UPDATE 21-05-2014: Robin “Sagacious” Ng was mistakenly quoted as having said mobile gaming will not overtake PC gaming. He originally said mobile would not replace PC gaming. We have edited the article to reflect this.
Asiasoft’s Robin “Sagacious” Ng, shared his thoughts on projected trends in Southeast Asia yesterday at Casual Connect Asia 2014.
Ng, the head of international business, prefaced his projections for PC gaming with some statistics about Southeast Asia.
There are a total of 630 million people in the region, with 195 million of those being internet users, and 162 million being social network users. In total, there are 689 million mobile subscriptions in Southeast Asia.
Of the total 630 million Southeast Asia inhabitants, 544 million hail from countries known as the big six: Thailand, Vietnam, Philippines, Indonesia, Malaysia, and Singapore. The other 86 million are from Myanmar, Cambodia, Laos, East Timor, and Brunei, countries that are expected to grow soon, and grow fast.
Ng also included the following chart detailing the internet, mobile, and mobile social penetration in the big six countries.
He also shared that Southeast Asia is in general a young region, with over 70% of people in emerging countries aged 34 and below. The biggest internet users were the ones aged 15 to 24, followed by the 25 to 34 age group. Singaporeans aged 35 to 44 were the biggest internet users in their regional age range.
This is another interesting chart (replicated for your reading pleasure) that Ng shared. It shows how much time internet users in Southeast Asia spend on the desktop and on mobile.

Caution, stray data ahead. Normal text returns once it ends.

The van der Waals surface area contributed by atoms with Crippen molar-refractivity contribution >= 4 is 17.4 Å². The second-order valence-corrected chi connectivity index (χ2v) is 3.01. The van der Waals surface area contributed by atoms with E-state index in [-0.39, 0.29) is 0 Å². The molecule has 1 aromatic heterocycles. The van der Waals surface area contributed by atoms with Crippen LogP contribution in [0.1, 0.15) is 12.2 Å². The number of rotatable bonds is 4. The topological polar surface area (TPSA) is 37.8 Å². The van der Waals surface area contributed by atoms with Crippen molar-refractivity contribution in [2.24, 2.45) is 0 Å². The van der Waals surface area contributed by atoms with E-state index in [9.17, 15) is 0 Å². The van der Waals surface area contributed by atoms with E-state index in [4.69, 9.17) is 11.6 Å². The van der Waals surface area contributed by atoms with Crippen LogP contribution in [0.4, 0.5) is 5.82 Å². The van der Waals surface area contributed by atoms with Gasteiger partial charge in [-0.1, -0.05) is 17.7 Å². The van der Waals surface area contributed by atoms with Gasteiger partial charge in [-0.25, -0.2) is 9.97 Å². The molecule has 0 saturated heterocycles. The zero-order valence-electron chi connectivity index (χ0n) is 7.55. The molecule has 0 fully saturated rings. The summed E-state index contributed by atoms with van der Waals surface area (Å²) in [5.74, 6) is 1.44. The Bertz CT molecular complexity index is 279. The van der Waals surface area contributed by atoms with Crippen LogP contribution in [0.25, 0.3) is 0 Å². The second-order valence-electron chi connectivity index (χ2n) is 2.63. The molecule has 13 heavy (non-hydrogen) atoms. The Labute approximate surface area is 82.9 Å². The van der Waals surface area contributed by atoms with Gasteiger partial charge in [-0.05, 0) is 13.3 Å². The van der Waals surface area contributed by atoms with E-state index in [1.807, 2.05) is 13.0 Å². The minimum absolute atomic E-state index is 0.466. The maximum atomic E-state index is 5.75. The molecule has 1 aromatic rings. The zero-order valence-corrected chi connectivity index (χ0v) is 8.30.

Ng also had regional statistics from 2012 to 2014 for online PC game revenue; however we are omitting the 2014 data as the year isn’t complete yet.
Vietnam has been a consistent top spender in online PC games in the region, topping the charts for two years in a row.
Singapore is the lowest spender in the region owing to its small population size, but beats Vietnam in terms of average spend per user: (about $20.50 ASPU for Singapore versus Vietnam’s approximate $14.70). The countries with the next lowest online games revenue are Philippines and Malaysia respectively. This is a breakdown of the number of online game players in the big six countries for 2012 and 2013:
Based on these statistics, Ng believes that eSports is the next big thing, with certain aspects of Southeast Asian gaming culture—cybercafes in particular—fuelling the growth of competitive gaming. The high concurrent and active users of competitive game genres is also a good indicator of eSports being a focal point in Southeast Asia’s future.
Ng summed up this portion of his talk by saying that he doesn’t believe mobile will replace PC gaming.